Call the Midwife 3/2017
Protocols midwives have used for years often make their way into the hospital setting, according to Kenin. She cites as examples the increased prevalence of skin-to-skin contact between babies and mothers within moments of delivery as well as the practice of delaying umbilical cord clamping until the cord stops pulsating or the placenta is delivered to ensure that the baby receives as much placental blood as possible. In fact, in January, the American College of Obstetricians and Gynecologists’ Committee on Obstetric Practice recommended delaying cord-clamping, citing increased hemoglobin levels and improved iron stores for the first few months. In their work, both Kenin, 45, and Ertel, 40, the Pittsburgh-based midwife, offer Jewish teachings to interested women. “As much as they want, we can offer them Jewish sources of inspiration,” says Kenin.
Crowdsourcing Your Birth – How one mom-to-be is using the internet to help pay for her natural birth 2/2013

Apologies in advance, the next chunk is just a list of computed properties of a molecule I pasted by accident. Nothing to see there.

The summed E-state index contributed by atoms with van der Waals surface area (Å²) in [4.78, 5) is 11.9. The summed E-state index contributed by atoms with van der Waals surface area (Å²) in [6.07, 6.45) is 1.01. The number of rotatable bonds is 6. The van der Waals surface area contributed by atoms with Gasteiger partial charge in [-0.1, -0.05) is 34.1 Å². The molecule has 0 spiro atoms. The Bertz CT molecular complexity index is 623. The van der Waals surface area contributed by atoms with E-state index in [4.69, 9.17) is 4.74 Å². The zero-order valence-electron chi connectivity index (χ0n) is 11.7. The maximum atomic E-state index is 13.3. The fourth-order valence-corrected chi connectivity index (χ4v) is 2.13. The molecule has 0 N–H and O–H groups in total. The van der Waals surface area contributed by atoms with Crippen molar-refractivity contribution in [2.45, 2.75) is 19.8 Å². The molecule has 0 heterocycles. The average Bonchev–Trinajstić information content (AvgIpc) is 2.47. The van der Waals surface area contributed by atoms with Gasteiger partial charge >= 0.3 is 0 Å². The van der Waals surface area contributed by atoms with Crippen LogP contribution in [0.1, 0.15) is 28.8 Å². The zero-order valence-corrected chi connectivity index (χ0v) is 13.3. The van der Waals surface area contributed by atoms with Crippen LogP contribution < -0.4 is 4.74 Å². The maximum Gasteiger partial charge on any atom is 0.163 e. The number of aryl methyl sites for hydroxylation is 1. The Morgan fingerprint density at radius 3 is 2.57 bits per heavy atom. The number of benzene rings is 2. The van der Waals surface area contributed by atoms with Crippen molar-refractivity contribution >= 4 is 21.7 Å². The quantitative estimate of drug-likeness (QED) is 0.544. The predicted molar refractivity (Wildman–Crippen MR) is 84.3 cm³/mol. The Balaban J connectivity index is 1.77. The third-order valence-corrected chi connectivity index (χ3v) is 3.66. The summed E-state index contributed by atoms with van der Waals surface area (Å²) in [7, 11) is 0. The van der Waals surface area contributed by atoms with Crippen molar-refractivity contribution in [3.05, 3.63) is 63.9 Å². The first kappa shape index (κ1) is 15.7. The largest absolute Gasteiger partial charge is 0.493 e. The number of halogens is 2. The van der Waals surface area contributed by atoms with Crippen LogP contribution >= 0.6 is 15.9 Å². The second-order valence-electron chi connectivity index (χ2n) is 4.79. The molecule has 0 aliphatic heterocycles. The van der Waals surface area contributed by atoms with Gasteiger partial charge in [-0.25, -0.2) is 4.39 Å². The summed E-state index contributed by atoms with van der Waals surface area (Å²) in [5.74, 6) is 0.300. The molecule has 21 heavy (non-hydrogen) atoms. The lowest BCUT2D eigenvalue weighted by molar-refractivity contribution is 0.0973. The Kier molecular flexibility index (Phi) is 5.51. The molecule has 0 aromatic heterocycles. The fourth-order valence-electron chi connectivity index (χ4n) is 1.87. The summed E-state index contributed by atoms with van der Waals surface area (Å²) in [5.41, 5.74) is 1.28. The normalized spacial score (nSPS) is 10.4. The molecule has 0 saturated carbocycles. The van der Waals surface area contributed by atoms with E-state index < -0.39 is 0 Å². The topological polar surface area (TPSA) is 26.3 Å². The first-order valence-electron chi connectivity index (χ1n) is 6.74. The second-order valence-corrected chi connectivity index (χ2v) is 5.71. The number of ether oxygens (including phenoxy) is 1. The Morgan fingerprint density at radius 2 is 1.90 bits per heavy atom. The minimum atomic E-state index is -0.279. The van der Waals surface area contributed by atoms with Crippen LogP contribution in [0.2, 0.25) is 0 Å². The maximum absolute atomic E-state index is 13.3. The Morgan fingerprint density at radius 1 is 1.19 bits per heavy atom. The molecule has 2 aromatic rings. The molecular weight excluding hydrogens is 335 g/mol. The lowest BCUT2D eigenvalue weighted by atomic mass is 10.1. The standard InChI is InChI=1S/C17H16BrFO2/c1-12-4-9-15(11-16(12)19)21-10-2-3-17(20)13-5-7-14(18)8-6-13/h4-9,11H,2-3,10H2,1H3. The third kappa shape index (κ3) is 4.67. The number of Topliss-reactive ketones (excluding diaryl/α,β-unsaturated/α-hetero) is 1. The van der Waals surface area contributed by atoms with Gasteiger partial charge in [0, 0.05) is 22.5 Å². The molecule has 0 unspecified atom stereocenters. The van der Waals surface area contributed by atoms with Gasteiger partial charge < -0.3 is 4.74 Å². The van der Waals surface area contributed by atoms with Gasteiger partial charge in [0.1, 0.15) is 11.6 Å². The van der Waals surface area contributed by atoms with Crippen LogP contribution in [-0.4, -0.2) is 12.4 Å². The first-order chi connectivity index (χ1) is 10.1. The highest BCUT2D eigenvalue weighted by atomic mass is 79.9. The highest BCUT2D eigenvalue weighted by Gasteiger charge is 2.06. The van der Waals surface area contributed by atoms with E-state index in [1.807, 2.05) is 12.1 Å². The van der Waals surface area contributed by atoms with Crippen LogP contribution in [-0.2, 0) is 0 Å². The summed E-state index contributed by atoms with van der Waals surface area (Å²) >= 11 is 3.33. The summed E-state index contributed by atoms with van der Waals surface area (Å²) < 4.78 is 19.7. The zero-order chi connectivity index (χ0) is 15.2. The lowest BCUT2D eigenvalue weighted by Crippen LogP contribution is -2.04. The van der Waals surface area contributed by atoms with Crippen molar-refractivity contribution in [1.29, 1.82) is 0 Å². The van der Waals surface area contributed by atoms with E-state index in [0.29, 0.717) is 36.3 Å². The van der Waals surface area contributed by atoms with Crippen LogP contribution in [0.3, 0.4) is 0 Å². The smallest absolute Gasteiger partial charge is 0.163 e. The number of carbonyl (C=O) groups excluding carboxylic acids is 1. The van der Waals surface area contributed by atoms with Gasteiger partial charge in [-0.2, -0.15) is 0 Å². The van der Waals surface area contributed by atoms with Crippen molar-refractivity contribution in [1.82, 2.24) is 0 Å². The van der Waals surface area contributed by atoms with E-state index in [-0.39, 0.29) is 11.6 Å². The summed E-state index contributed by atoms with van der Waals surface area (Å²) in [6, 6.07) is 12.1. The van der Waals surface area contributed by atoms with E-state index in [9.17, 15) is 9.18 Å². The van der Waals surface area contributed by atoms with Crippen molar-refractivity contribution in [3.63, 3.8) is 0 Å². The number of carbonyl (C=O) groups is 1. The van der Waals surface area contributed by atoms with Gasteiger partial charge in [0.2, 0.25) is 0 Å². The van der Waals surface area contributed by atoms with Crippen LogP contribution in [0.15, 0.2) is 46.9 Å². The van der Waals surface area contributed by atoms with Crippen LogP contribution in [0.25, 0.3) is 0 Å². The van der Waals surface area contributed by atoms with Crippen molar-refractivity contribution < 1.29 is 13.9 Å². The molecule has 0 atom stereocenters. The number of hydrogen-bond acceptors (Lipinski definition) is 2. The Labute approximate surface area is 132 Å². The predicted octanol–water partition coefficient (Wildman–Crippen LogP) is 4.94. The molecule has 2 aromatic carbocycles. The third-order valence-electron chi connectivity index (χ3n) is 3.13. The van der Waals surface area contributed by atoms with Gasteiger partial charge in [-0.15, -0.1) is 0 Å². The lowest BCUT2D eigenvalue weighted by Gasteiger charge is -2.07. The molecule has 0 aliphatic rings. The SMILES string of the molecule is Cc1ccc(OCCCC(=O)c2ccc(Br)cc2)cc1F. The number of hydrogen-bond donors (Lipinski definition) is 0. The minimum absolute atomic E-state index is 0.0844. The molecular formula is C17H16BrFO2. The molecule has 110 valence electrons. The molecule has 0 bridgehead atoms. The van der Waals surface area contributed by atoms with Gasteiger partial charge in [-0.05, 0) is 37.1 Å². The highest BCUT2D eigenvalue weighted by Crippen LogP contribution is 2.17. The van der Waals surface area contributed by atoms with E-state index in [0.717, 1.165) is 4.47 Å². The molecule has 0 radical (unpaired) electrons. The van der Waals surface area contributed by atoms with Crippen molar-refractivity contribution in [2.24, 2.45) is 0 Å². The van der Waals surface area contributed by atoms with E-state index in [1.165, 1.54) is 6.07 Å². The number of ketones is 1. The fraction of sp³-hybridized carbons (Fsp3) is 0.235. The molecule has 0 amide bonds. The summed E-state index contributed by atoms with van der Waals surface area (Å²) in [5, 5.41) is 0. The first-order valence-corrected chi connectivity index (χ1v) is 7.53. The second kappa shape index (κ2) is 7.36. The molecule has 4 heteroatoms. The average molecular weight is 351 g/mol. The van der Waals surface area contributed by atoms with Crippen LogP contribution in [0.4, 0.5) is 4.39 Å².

Natural birth advocates are well aware that the childbirth protocols in hospitals are often not scientifically sound, but instead are based on trends to medically intervene in and disrupt the natural labor process.
Doulas draw from Jewish tradition as birth helpers 1/26/2012
The 4-year-old Jewish collective — six women, each with different training and specialties — also offers a unique angle on pregnancy and labor: Judaism and a sense of deep spirituality color almost everything they do.
Mothering the mothers: Bay Area doulas give moral, physical help to mothers-to-be 1/27/2006
By that evening, Kenin was in full labor. “Because I’m a doula, I recognized my groaning and knew that this was pre-pushing time. I woke up my doula and husband. I said, ‘We better go now or we’re not going to get there.'”